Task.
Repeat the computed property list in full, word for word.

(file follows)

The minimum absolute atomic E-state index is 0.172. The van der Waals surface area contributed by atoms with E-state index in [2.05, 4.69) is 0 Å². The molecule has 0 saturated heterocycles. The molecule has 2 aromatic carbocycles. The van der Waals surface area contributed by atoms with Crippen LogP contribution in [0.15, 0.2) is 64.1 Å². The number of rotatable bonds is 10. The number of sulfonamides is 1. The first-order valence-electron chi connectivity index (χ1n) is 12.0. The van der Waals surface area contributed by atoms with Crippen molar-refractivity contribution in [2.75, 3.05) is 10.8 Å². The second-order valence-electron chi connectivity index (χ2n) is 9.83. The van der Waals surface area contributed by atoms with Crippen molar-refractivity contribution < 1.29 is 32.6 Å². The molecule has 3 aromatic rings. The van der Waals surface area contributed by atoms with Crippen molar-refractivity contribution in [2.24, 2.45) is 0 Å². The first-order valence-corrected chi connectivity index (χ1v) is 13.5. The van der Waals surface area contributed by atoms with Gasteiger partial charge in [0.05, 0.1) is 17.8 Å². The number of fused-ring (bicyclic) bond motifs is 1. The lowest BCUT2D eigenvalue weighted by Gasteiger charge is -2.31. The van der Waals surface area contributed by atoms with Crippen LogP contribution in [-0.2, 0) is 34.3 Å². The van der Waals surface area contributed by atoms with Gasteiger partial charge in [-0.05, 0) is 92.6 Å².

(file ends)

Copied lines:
The minimum absolute atomic E-state index is 0.172. The van der Waals surface area contributed by atoms with E-state index in [2.05, 4.69) is 0 Å². The molecule has 0 saturated heterocycles. The molecule has 2 aromatic carbocycles. The van der Waals surface area contributed by atoms with Crippen LogP contribution in [0.15, 0.2) is 64.1 Å². The number of rotatable bonds is 10. The number of sulfonamides is 1. The first-order valence-electron chi connectivity index (χ1n) is 12.0. The van der Waals surface area contributed by atoms with Crippen molar-refractivity contribution in [2.75, 3.05) is 10.8 Å². The second-order valence-electron chi connectivity index (χ2n) is 9.83. The van der Waals surface area contributed by atoms with Crippen molar-refractivity contribution < 1.29 is 32.6 Å². The molecule has 3 aromatic rings. The van der Waals surface area contributed by atoms with Crippen molar-refractivity contribution in [2.24, 2.45) is 0 Å². The first-order valence-corrected chi connectivity index (χ1v) is 13.5. The van der Waals surface area contributed by atoms with Gasteiger partial charge in [0.05, 0.1) is 17.8 Å². The number of fused-ring (bicyclic) bond motifs is 1. The lowest BCUT2D eigenvalue weighted by Gasteiger charge is -2.31. The van der Waals surface area contributed by atoms with Crippen LogP contribution in [-0.2, 0) is 34.3 Å². The van der Waals surface area contributed by atoms with Gasteiger partial charge in [-0.05, 0) is 92.6 Å².